Bike problems in Syracuse
So I'm sitting in a cafe in the middle of Ortygia — having just finished my little tour of the island — polishing off my hot choc and croissant, and having a pleasant chat with the locals. I get up from my table, dust off a few breadcrumbs, wave goodbye to my fellow patrons, and jump on my bike. The plan is to head straight out of Syracuse — having seen the city centre and its sights — and to make my way west into the Monti Iblei, for an afternoon of uphill riding, and an evening of rough mountain camping. Possibly to see the Syracuse archaeological park, and famous Greek theatre, along the way. But all those plans suddenly disappear out the window — and the day's cycling comes to an abrupt and premature end — when I start pedalling, and I realise that something is really, seriously wrong with my bike. Something far worse than the usual problems of squeaky brakes, unresponsive gears, or even flat tyres. I have a snapped axle.
I don't really know how it happened. An axle — the piece of metal that goes through the middle of a wheel, and that gives the wheel support and structure — generally snaps if you go over a big jump, plus if you have a very heavy weight on the bike. The combined impact of this can be too much for the axle to cope with. However, I haven't gone over any big jumps today, or really on any day of this trip — and although the cargo on the back of my bike is heavy, it's well below the weight that your average mountain bike should be able to handle: so I can only assume that the various bumpy roads I've travelled lately have weakened the back axle; and that this morning's cobbled streets in Ortygia were the final death blow.
When I rode away from the cafe, at about 12:30pm today, I immediately realised that something wasn't working on the bike. The back wheel was extremely wobbly, and (despite the tyre being fully pumped) it felt as though it could collapse under me at any time. I've experienced a snapped back axle once before — about 7 years ago, back in that fateful year of high school when I started riding my first mountain bike: my infamous and beloved "Nishiti". As such, I quickly recognised the feeling. In order to be sure that my suspicion was correct, and that the problem was indeed a snapped back axle, I stopped on the side of the street, and straightaway began removing the back wheel. Once I had the wheel off, I unscrewed the central shaft that houses the axle: and what do you know, out fell the two halves of (what was previously a single) solid metal rod, snapped clean in the middle.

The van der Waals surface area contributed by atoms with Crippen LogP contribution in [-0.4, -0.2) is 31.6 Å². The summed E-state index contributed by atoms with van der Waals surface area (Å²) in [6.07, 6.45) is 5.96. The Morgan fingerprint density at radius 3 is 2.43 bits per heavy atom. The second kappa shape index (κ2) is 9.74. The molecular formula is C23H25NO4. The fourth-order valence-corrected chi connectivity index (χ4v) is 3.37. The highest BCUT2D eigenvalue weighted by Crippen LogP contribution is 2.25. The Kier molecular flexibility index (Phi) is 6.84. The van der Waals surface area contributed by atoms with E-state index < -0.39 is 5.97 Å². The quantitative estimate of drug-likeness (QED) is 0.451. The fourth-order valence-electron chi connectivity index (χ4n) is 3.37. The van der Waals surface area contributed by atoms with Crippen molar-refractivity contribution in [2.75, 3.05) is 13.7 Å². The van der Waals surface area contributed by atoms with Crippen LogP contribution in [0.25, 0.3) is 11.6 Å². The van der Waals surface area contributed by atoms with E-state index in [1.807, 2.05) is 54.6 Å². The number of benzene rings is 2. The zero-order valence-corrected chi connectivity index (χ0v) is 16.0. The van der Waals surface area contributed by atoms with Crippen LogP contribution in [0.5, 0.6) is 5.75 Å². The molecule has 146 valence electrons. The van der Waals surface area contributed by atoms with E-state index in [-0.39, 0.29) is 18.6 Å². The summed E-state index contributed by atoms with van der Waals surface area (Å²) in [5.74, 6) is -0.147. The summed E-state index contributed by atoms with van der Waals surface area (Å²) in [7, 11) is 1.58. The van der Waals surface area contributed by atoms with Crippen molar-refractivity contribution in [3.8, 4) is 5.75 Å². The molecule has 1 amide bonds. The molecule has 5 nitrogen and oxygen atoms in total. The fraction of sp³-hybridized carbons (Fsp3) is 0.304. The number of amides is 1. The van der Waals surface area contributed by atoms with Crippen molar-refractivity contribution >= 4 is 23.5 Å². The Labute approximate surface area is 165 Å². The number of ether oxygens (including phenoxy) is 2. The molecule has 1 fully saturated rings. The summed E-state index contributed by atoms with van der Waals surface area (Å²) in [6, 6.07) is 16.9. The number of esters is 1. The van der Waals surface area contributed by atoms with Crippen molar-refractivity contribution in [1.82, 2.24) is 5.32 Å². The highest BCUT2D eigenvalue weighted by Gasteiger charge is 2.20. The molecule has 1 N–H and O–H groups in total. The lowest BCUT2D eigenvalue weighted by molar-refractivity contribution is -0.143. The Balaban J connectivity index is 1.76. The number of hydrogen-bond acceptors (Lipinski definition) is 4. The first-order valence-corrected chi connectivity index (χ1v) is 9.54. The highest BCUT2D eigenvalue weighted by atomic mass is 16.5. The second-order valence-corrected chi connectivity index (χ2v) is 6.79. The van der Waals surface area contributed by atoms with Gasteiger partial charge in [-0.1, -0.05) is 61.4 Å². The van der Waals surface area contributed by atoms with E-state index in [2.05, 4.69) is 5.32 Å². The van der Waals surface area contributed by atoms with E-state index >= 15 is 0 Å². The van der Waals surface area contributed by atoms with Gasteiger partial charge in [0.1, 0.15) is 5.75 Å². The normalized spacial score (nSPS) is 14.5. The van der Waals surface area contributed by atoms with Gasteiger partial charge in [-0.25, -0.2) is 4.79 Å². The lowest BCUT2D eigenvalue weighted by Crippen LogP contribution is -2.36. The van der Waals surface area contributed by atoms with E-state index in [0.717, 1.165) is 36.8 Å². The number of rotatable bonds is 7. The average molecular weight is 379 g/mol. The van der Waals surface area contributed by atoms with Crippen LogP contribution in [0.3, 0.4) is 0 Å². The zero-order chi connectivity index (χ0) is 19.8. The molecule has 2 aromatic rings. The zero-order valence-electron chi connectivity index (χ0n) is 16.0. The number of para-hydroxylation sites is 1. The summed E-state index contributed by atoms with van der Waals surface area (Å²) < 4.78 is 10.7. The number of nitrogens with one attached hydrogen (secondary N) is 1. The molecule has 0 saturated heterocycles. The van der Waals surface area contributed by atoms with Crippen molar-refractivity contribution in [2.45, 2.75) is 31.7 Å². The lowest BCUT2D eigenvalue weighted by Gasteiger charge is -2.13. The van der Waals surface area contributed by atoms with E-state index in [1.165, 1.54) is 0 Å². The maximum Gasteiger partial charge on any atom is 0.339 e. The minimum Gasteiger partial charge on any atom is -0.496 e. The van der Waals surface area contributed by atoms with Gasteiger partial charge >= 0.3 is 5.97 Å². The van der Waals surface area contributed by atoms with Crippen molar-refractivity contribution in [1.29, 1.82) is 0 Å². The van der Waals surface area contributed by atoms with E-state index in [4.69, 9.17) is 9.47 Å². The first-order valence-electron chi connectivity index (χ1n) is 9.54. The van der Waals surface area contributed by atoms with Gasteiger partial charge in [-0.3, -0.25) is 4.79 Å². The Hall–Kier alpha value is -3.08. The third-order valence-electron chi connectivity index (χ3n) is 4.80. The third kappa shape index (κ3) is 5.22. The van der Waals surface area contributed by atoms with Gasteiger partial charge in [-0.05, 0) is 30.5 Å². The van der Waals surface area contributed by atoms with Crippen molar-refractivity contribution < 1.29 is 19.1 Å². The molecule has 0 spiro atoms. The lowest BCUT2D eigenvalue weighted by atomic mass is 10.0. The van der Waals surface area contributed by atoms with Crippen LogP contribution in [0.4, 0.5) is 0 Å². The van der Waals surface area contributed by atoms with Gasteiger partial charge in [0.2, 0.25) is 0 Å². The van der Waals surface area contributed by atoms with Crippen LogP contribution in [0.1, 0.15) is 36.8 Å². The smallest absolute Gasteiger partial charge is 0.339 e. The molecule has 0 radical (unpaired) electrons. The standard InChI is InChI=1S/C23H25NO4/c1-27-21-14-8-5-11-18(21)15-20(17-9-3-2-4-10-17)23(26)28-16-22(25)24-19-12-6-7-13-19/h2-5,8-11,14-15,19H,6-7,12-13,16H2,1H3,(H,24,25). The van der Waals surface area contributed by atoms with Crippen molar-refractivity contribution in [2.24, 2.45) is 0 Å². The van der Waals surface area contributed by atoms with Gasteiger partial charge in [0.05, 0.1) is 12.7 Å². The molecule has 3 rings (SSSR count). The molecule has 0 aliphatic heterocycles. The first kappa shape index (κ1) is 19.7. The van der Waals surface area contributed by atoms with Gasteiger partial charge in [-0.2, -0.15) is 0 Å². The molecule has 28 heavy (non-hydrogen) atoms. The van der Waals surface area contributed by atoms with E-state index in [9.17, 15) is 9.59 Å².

I was just about to re-attach the back wheel, when a random old dude stopped next to me on the sidewalk, and asked what the problem was. I didn't know how to say "snapped axle" in Italian: but I pointed to the dismantled back wheel on the pavement, and to the snapped metal rod next to it; and he seemed to understand. Then he started talking rapidly in Italian: I got the gist that he was telling me he could fix my back wheel, and that I should follow him and bring my bike with. Only problem: not only was the back wheel of my bike dismantled, but my saddlebags and bucket were also strewn next to it on the pavement; and I wasn't going anywhere until I'd gotten the back wheel re-attached (snapped axle or not), and my bags replaced on the bike.